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                                        I want to learn about programming by starting with Python. I’m not sure where to go from there. Maybe Lua.

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                                          Unsolicited advice from an internet stranger: once you feel comfortable writing Python, pick up a project to work on instead of going for another language.

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                                            once you feel comfortable writing Python, pick up a project to work on instead of going for another language.

                                            I don’t plan to jump to a different language right away. I’ve got a couple projects I want to creat with Python first

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                                          I remember in college a classmate was a big openSUSE advocate, so I worked in that system for a while. Felt very different from the Ubuntu world, and I almost never hear of them in general chatter. Good to see they’re still moving forward well

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                                            I’ve used openSUSE extensively and think it’s an excellent distribution. It’s also one of the few high quality distributions that still has KDE as a first class citizen rather than an afterthought, with significant testing going into the KDE workspace.

                                            In the past, software.opensuse.org combined with their one-click-install tool in YaST makes it easy to get modern or uncommon software installed.

                                            I think one of the reasons openSUSE doesn’t get featured a lot is because they are the smaller player in the enterprise field (compared to Red Hat) and are eclipsed by Ubuntu in the hobbyist / personal use space.

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                                              I have it good authority from a consultancy gig that it’s big in Germany, especially in enterprise.

                                              I was also told this is, at least in part, because of very long support times for old releases. Which is fine for enterprise, but can lead to interesting situations when upgrades would be in order.

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                                              I have used opensuse on a pet server for a while. Zypper package manager was very convinient in terms of insight into security updates necessary, reboots necessary upfront before the update. I changed to CentOS later on because the hosting only supported that, and it felt backwards. (I have been a longtime redhat/fedora user)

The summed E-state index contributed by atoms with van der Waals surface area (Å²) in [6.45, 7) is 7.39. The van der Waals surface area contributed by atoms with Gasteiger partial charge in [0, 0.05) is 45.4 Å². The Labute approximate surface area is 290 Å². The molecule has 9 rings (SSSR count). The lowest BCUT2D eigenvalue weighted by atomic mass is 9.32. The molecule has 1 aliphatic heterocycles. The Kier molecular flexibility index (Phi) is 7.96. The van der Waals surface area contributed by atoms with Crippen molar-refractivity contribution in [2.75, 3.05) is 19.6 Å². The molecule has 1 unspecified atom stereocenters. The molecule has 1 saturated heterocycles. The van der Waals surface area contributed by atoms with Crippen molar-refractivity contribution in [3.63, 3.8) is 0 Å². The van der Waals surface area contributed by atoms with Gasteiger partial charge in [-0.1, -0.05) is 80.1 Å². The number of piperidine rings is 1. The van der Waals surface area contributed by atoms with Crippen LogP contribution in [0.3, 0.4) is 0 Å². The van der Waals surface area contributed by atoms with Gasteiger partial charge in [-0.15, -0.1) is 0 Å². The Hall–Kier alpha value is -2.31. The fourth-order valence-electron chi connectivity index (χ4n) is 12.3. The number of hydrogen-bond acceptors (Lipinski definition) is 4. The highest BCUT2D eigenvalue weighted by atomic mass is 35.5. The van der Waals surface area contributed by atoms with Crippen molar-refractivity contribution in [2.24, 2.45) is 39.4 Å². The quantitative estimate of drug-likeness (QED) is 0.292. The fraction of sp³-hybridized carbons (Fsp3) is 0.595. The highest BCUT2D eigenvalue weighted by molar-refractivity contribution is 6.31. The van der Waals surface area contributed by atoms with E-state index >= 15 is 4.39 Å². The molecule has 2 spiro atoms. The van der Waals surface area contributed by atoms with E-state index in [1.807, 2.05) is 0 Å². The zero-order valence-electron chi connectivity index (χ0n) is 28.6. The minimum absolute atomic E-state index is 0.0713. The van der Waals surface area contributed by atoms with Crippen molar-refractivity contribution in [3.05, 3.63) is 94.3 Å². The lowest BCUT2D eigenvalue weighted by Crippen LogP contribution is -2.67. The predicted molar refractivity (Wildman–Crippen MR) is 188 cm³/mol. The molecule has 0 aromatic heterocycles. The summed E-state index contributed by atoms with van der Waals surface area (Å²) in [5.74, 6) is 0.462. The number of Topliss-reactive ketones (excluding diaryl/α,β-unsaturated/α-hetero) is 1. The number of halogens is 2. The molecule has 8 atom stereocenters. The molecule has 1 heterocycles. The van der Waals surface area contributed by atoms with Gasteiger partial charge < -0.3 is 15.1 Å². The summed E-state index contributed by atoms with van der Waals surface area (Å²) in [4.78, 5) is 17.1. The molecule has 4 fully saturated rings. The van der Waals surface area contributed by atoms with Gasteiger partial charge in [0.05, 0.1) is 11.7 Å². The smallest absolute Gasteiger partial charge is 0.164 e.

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                                                Personally, I’ve never been able to get into OpenSUSE.

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                                                Urgh, what a horrible page. @johnblood this page is a clusterfuck, hope your ad revenue is nice.

                                                I’m not convinced, the cost of the extension boards is insanely high given what the cost would be to just shove it all on one board and that two of them don’t have active components - you need to purchase the actual e.g. WNIC or SFP module on top, not to mention antennas for wifi

                                                With the super professionally produced video makes it seem even more like crowdfunding fodder to make a buck.

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                                                  cz.nic appears to be a non-profit; I’m not familiar with Czech law, but section 46 of their statutes prohibit disbursements to their member base, and it’s an association of legal entities, not a share-based structure. The statutes: https://www.nic.cz/files/nic/doc/Stanovy__20170701_AJ.pdf

                                                  So, no “making a buck”; I believe that the people involved are all salaried. cz.nic have been doing good solid open source software work for many years. It honestly looked to me like a fun video put together in the spirit of crowd-funding, relying upon “humor” and editing away anyone going “uhm” or “er”.

                                                  I backed the Turris Omnia and am Very Happy with the resulting product, as it’s by far the best home router I’ve owned. It’s things like “actually pushes out software updates with security fixes, in good time” which help keep it that way. So I backed the Mox too, for more ad-hoc use.

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                                                    Thank you for your kind words.